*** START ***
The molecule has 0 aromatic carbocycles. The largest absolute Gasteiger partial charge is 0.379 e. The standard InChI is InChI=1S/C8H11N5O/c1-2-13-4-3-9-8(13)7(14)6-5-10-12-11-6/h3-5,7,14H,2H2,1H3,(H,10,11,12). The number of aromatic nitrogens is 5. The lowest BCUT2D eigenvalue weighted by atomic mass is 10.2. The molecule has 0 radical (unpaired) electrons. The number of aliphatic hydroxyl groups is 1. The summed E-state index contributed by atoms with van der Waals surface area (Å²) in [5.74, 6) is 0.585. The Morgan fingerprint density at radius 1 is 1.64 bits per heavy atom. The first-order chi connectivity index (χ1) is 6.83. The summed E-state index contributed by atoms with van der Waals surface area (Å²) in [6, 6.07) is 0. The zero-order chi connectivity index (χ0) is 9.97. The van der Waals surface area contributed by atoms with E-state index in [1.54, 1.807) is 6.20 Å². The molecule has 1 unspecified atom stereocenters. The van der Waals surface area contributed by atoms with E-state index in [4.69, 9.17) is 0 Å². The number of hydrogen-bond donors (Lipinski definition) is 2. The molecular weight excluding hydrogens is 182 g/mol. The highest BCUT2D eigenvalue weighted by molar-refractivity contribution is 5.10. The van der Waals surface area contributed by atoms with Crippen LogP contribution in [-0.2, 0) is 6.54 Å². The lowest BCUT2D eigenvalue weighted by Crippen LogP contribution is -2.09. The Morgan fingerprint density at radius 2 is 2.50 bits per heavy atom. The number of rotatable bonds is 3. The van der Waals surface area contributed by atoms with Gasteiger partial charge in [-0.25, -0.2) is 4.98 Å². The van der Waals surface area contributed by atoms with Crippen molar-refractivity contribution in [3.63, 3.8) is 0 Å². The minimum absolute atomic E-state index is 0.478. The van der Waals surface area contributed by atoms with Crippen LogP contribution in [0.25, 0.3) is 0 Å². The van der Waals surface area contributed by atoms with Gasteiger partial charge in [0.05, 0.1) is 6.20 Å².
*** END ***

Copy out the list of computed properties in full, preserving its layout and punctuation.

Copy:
The molecule has 0 aromatic carbocycles. The largest absolute Gasteiger partial charge is 0.379 e. The standard InChI is InChI=1S/C8H11N5O/c1-2-13-4-3-9-8(13)7(14)6-5-10-12-11-6/h3-5,7,14H,2H2,1H3,(H,10,11,12). The number of aromatic nitrogens is 5. The lowest BCUT2D eigenvalue weighted by atomic mass is 10.2. The molecule has 0 radical (unpaired) electrons. The number of aliphatic hydroxyl groups is 1. The summed E-state index contributed by atoms with van der Waals surface area (Å²) in [5.74, 6) is 0.585. The Morgan fingerprint density at radius 1 is 1.64 bits per heavy atom. The first-order chi connectivity index (χ1) is 6.83. The summed E-state index contributed by atoms with van der Waals surface area (Å²) in [6, 6.07) is 0. The zero-order chi connectivity index (χ0) is 9.97. The van der Waals surface area contributed by atoms with E-state index in [1.54, 1.807) is 6.20 Å². The molecule has 1 unspecified atom stereocenters. The van der Waals surface area contributed by atoms with E-state index in [4.69, 9.17) is 0 Å². The number of hydrogen-bond donors (Lipinski definition) is 2. The molecular weight excluding hydrogens is 182 g/mol. The highest BCUT2D eigenvalue weighted by molar-refractivity contribution is 5.10. The van der Waals surface area contributed by atoms with Crippen LogP contribution in [-0.2, 0) is 6.54 Å². The lowest BCUT2D eigenvalue weighted by Crippen LogP contribution is -2.09. The Morgan fingerprint density at radius 2 is 2.50 bits per heavy atom. The number of rotatable bonds is 3. The van der Waals surface area contributed by atoms with Gasteiger partial charge in [-0.25, -0.2) is 4.98 Å². The van der Waals surface area contributed by atoms with Crippen molar-refractivity contribution in [3.63, 3.8) is 0 Å². The minimum absolute atomic E-state index is 0.478. The van der Waals surface area contributed by atoms with Crippen LogP contribution in [0.25, 0.3) is 0 Å². The van der Waals surface area contributed by atoms with Gasteiger partial charge in [0.05, 0.1) is 6.20 Å².